Close inspection and analysis of the three bays started in earnest this past Tuesday with GM and Siemens on hand. A Nissan representative arrived Wednesday.

Volt not gutted

Once the Chevrolet Volt had been stabilized by GM technicians and removed, the team inspected the damage to the car.

In looking at vehicles that have caught fire, Cloer said, "seats, carpets, even rubber hoses, are not usually left intact" when a fire starts inside a car. But that was what they found in the Volt, along with a pattern that suggested the fire that engulfed it spread from the front to the rear of the car.




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Comments (8)
  1. Great article with lots of details on the fire. Well done. Let's hope this doesn't bring too much concern about EVs with the general public.
     
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  2. One detail the might be worth repeating from Voelcker's last article, there are 250,000 car fires per year in the USA. So while the source of the fire needs careful investigation, car fires are not uncommon.
     
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  3. Excellent article, I'm happy to hear a follow up to the Volt fire reports. And it sounds like the Volt is not the culprit, but this does show that more people especially TV reporters need to be better educated in plug-in cars.
     
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  4. If the fire didn't originate from one of the cars, I wonder what would have happened if there had been 2 BEV's in that garage instead of the Volt and the SUV. The gasoline in those cars probably had some effect on the fire.
     
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  5. Right, I think this sentence provides some clue to that.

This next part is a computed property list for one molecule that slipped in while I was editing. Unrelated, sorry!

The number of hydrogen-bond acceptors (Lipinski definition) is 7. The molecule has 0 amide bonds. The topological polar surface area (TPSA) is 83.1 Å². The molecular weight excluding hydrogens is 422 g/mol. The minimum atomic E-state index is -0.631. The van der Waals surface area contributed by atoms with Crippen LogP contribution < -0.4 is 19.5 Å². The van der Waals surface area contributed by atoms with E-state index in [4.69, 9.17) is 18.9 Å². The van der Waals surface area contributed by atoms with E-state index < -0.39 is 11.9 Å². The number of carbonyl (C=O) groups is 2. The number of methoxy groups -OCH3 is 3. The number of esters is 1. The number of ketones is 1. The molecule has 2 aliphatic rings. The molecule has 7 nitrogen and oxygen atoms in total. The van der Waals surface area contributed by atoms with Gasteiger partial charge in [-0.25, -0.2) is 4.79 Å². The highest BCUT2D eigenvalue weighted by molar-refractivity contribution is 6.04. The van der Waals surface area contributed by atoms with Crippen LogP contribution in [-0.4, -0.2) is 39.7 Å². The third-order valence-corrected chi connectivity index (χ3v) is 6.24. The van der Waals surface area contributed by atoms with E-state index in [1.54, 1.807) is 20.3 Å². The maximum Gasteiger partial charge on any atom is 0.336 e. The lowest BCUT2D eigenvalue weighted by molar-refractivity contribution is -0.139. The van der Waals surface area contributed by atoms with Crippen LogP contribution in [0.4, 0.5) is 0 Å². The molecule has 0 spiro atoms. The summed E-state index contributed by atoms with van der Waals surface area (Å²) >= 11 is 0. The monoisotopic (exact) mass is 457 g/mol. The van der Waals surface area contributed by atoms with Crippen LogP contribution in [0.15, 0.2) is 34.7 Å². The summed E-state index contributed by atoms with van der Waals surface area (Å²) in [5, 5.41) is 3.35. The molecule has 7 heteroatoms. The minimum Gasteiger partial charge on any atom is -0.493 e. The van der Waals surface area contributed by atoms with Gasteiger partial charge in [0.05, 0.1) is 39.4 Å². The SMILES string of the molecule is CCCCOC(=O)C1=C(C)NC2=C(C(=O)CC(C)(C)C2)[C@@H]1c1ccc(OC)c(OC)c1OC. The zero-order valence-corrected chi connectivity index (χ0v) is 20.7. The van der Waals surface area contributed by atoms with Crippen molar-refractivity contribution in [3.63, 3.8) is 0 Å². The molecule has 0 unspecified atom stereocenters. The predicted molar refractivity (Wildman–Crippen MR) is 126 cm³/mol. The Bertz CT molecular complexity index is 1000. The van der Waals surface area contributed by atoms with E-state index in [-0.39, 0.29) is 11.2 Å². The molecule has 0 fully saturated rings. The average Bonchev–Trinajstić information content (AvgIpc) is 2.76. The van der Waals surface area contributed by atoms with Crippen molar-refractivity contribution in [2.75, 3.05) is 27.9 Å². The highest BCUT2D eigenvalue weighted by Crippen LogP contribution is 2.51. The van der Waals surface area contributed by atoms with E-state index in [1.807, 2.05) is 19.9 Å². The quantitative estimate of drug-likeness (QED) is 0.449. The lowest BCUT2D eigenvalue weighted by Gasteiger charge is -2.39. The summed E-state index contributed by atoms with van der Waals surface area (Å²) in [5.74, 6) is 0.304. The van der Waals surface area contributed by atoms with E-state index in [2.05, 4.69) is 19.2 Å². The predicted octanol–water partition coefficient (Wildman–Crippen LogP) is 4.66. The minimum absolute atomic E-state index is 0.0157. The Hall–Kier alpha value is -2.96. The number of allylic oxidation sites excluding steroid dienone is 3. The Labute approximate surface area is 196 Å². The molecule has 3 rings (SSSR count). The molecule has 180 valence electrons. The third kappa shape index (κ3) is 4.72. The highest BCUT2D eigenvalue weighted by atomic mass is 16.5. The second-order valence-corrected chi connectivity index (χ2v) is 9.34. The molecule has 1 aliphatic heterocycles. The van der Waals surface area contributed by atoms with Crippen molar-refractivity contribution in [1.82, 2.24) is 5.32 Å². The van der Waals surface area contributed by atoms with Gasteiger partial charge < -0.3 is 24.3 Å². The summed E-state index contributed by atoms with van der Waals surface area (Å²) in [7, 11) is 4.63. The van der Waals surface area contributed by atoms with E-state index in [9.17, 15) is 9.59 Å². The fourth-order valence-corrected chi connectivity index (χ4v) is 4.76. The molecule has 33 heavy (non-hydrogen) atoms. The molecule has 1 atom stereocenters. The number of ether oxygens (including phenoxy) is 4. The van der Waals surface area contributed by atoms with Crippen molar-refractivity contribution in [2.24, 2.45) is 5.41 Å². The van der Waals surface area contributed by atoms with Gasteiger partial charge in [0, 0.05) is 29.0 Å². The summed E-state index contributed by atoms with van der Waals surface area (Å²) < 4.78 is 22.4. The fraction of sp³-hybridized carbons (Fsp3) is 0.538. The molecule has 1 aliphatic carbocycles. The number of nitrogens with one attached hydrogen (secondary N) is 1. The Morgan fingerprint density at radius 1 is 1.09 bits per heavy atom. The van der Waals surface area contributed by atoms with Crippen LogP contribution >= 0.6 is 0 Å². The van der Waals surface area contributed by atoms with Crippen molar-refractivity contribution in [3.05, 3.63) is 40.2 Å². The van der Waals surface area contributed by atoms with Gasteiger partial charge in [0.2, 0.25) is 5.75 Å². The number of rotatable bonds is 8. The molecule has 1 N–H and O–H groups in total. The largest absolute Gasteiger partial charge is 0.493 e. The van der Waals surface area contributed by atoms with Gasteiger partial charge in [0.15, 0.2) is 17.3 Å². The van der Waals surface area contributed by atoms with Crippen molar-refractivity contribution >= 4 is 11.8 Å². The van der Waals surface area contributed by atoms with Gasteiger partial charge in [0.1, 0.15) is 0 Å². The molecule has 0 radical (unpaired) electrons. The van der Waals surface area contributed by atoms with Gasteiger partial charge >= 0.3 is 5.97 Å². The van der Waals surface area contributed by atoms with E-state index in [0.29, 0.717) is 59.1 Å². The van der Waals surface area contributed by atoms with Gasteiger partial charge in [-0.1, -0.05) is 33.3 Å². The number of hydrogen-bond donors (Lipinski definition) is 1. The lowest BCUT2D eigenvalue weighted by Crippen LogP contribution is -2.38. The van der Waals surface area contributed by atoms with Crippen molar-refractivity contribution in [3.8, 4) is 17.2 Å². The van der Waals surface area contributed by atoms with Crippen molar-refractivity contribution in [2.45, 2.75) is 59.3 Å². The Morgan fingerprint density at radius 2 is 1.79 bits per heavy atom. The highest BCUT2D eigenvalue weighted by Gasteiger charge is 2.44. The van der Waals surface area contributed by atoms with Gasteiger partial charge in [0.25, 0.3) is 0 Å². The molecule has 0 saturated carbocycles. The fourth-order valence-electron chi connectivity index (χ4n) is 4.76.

"...which led the team to believe that (battery damage) occurred when the fuel in the car's gasoline tank ignited."

    Of course, there are probably many other combustables in the garage anyway.

    Makes me wonder about those kid's EVs. I wonder if any of these kiddy EVs have been found to create fires.
     
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  6. Well covered and sane, rational comments from the usual people. What a shocker that the usual Volt-haters that were demanding a recall only last week and the end of production for the Volt are conspicuously absent from this...
    But there will be more fires, of course, so the same people will do the same.
     
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  7. Great article. I dont think Chevy could have handled a PR nightmare like the beloved Volt burning down a million dollar house. The only problem that I have is that the picture of a burning car on the top is neither the Chevy Volt or the families other car the Nissan Murano.
     
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  8. @Matt: That's true, the photo is something entirely different. We opted for a burning-car pic to underscore the theme of the piece--and, unfortunately, we don't have pics of every car on the market in flames!